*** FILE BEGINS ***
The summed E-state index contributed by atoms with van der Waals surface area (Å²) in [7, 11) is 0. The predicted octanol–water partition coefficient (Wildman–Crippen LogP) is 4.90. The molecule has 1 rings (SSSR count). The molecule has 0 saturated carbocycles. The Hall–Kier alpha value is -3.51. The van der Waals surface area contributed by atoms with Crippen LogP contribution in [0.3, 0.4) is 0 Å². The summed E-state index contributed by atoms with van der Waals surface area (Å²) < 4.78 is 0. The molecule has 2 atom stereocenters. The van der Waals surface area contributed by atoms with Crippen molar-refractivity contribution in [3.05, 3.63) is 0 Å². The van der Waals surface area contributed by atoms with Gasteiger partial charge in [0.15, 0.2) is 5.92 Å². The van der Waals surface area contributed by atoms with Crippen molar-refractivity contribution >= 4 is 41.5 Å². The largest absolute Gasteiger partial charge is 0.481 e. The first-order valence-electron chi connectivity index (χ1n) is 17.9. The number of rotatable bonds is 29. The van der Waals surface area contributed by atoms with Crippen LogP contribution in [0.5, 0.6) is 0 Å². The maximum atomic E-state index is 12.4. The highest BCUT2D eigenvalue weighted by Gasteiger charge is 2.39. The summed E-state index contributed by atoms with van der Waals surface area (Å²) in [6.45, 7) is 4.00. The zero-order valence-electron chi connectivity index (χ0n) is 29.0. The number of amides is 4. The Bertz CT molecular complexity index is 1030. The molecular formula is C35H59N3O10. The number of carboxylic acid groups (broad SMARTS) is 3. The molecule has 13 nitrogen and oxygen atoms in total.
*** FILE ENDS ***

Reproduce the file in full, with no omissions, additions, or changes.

The summed E-state index contributed by atoms with van der Waals surface area (Å²) in [7, 11) is 0. The predicted octanol–water partition coefficient (Wildman–Crippen LogP) is 4.90. The molecule has 1 rings (SSSR count). The molecule has 0 saturated carbocycles. The Hall–Kier alpha value is -3.51. The van der Waals surface area contributed by atoms with Crippen LogP contribution in [0.3, 0.4) is 0 Å². The summed E-state index contributed by atoms with van der Waals surface area (Å²) < 4.78 is 0. The molecule has 2 atom stereocenters. The van der Waals surface area contributed by atoms with Crippen molar-refractivity contribution in [3.05, 3.63) is 0 Å². The van der Waals surface area contributed by atoms with Gasteiger partial charge in [0.15, 0.2) is 5.92 Å². The van der Waals surface area contributed by atoms with Crippen molar-refractivity contribution >= 4 is 41.5 Å². The largest absolute Gasteiger partial charge is 0.481 e. The first-order valence-electron chi connectivity index (χ1n) is 17.9. The number of rotatable bonds is 29. The van der Waals surface area contributed by atoms with Crippen LogP contribution in [0.5, 0.6) is 0 Å². The maximum atomic E-state index is 12.4. The highest BCUT2D eigenvalue weighted by Gasteiger charge is 2.39. The summed E-state index contributed by atoms with van der Waals surface area (Å²) in [6.45, 7) is 4.00. The zero-order valence-electron chi connectivity index (χ0n) is 29.0. The number of amides is 4. The Bertz CT molecular complexity index is 1030. The molecular formula is C35H59N3O10. The number of carboxylic acid groups (broad SMARTS) is 3. The molecule has 13 nitrogen and oxygen atoms in total.